The recession-word is back in vogue
With Italy having seen two consecutive quarters of negative growth and Germany just narrowly escaping it, the recession-word is coming back into vogue. While some temporary factors have held growth back, it is fair to say that the underlying trend points to a further growth slowdown with the risks tilted to the downside. However, it remains too soon to pencil in a recession in the Eurozone.
With 0.2% quarter on quarter growth in the fourth quarter, the same growth rate as in the third, the Eurozone seems stuck in a lower gear. While the Italian economy has probably been hit by tighter financing conditions on the back of the spreads widening on the bond market, the weak German growth in the second half of 2018 was probably a one-off, related to productions delays in the car manufacturing sector. When things get back to normal in Germany, we should see some growth acceleration.
The big question is whether things will really get back to normal. Some (temporary) improvement in the growth figures is still likely, but at the same time, a number of downside risks remain. The Brexit saga will continue to create uncertainty (with a potential hard Brexit likely to be a big drag on growth for a quarter or two). On top of that, the trade negotiations between the US and the EU seem to be going nowhere, raising the likelihood of higher import tariffs on European cars (see page 2). Also taking into account the negative sentiment effect, this could shave off 0.2 percentage points of Eurozone growth.
Eurozone growth slows further in January
Forward-looking indicators don’t bode well for first quarter growth
Meanwhile, Bundesbank President Jens Weidmann had to admit that Germany’s economic weakness carried into 2019. The first economic indicators for January also saw little improvement for the rest of the Eurozone. The European Commission’s sentiment indicator fell back further in January.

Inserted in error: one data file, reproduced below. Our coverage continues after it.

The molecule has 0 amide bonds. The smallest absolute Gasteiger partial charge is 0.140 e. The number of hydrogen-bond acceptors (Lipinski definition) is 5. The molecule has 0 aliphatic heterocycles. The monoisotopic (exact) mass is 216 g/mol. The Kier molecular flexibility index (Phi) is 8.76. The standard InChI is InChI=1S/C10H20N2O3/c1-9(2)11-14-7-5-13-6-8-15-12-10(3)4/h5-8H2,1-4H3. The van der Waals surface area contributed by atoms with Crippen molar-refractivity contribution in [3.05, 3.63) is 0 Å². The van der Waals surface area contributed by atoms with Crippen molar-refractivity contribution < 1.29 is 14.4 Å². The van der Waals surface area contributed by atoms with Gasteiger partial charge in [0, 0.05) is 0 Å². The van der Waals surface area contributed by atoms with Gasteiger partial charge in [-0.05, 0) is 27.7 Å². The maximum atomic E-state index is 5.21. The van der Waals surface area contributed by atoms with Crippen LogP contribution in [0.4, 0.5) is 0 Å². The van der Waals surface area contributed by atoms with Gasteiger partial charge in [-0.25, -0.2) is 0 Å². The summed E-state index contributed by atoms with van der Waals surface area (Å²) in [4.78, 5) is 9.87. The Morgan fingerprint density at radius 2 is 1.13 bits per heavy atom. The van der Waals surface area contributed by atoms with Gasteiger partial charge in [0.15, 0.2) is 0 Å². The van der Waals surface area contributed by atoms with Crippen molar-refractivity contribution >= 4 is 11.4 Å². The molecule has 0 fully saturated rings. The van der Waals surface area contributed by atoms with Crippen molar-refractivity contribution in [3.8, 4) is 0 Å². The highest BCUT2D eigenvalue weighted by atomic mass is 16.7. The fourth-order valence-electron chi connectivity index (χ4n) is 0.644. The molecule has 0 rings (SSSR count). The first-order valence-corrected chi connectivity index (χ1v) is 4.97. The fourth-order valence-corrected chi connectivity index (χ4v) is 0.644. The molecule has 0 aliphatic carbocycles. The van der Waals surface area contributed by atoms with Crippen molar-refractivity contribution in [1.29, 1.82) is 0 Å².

Forward-looking indicators like order books and production expectations in the more cyclical manufacturing sector don’t bode well for first quarter growth, while export order books took another hit. Industry mentioned a significant drop in the competitive position on foreign markets outside the EU, which is probably related to the relatively strong euro exchange rates in effective terms.
It is also telling that the share of managers who see their current production capacity as more than sufficient, increased considerably in January - a warning sign that business investment might start to cool down. On a more positive note, consumers have become slightly less worried about unemployment, which could support consumption in the months ahead.
Little evidence of rising inflation trend
There is no need for the ECB to start thinking about monetary tightening
In January the €-coin indicator, a gauge of the underlying growth momentum, decreased to 0.31, from 0.42 in December, falling to the lowest level recorded since July 2016. While the first quarter is therefore unlikely to see much growth acceleration, we expect a minor growth pick-up in the second quarter. That should result in 1.2% GDP growth for 2019, revised downward from 1.4%. For 2020, we also expect 1.2% growth, so no recession yet, but definitely a slowdown from the growth rhythm we saw in 2018.
Despite the lower growth profile, the ECB is still convinced that labour cost pressures are continuing to strengthen and broaden amid high levels of capacity utilisation and tightening labour markets, which will generate an upward path in underlying inflation. A recent study from the ECB finds positive demand shocks foster this transmission, not exactly what we expect. On top of that, in an environment of low inflation the transmission tends to be slower. So, yes, underlying inflation could increase somewhat over the next 12 months, but we are probably not going to see 1.5% this year.
In that light, there is no need for the ECB to start thinking of monetary tightening. However, the ECB is not entirely insensitive to the fact that the long period of negative rates and a flat yield curve is having a negative impact on bank profitability, which could eventually result in tighter credit conditions (A study on the effect of negative interest rates on credit in Sweden). In those circumstances, a ‘technical’ 0.15 basis points deposit rate hike in the fourth quarter might still make sense, although the bank could also find other means to alleviate the banks’ burden, such as remunerating a part of the excess liquidity at the refi rate. Apart from that, we are increasingly convinced the ECB will come up with a new longer-term funding operation by June to avoid an increase in the banks’ funding cost. So, in sum, we think the ECB will take measures to avoid monetary policy tightening than to embark on a tightening cycle.